Can you file bankruptcy for married couples? It is certainly an option to file for bankruptcy for married couples or individually. MYTH: You Cannot File Bankruptcy by Yourself if You Are Married.
The bankruptcy laws permit anyone to file for bankruptcy, whether individually or jointly. If you are married, you and your spouse must decide if a joint filing is necessary. If you and your spouse have joint debts together, such as a mortgage, credit cards, and/or loans, then filing a bankruptcy together makes a lot of sense. Bankruptcy will help eliminate or restructure these joint debts.
What are the drawbacks of filing jointly? If both spouses need to file for bankruptcy relief, filing two individual cases will result in higher court costs and attorney fees. Further, in most cases, a bankruptcy filing by one spouse doesn’t offer any protection to the non-filing spouse from their respective creditors. But if you have joint debts, the non-filing spouse will be protected by the co-debtor stay in Chapter 13 bankruptcy.
What are the benefits of filing jointly? The court filing fees for individual and joint bankruptcies are the same. Also if you wish to hire a bankruptcy lawyer, attorney fees will typically be much lower for a joint filing than two individual bankruptcies. This means that filing a joint petition can save you a lot of money over filing two individual cases.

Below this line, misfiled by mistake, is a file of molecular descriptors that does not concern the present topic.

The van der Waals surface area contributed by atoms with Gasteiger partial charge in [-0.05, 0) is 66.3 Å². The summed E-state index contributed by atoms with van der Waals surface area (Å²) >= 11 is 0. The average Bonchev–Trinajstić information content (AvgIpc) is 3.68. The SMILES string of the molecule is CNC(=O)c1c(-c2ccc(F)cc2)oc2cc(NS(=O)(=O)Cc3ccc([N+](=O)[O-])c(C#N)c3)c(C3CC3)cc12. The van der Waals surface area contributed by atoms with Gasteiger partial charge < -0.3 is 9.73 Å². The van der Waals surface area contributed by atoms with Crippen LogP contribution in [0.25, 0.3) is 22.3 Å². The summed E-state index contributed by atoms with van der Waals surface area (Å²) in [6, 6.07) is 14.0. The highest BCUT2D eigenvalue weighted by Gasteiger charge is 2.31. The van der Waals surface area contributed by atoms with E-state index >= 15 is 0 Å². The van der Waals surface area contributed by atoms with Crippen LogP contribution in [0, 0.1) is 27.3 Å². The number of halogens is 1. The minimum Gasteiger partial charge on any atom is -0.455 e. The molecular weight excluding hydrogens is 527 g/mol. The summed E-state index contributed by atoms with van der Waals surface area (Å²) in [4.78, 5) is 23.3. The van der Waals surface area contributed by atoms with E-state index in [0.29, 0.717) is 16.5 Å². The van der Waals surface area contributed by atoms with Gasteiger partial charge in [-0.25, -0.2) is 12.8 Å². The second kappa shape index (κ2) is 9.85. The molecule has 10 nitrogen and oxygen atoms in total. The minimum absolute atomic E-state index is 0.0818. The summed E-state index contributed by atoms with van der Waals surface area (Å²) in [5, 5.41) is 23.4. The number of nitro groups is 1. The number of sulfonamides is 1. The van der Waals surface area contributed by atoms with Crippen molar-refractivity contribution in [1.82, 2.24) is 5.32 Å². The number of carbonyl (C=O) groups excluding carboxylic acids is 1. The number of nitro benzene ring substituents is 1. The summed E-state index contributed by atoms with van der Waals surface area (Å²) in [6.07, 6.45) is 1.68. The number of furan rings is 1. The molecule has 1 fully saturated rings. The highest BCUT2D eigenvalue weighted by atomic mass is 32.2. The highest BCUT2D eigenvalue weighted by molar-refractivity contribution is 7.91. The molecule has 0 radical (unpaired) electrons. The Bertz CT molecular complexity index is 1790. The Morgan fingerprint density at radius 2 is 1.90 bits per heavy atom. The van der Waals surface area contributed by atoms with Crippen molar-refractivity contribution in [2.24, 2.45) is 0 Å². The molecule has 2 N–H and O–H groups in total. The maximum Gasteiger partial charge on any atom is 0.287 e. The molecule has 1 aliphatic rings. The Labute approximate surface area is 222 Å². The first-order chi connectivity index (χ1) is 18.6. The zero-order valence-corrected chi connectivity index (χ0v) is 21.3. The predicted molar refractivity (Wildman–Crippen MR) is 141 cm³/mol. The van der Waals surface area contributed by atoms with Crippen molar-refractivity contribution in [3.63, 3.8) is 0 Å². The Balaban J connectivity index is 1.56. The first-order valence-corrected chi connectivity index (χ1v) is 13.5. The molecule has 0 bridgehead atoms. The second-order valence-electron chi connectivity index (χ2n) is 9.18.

How is my spouse affected by my bankruptcy? A non-filing spouse’s income and expense data will likely be taken into account in the debtor’s filing. In addition, the non-filing spouse’s assets and property may likewise be considered within the debtor’s bankruptcy case evaluation process. Also your spouse’s credit may be affected by your bankruptcy filing depending upon the way the debt is treated in the bankruptcy. Using an experienced Utah bankruptcy attorney can help minimize the impact of the bankruptcy on the non-filing spouse.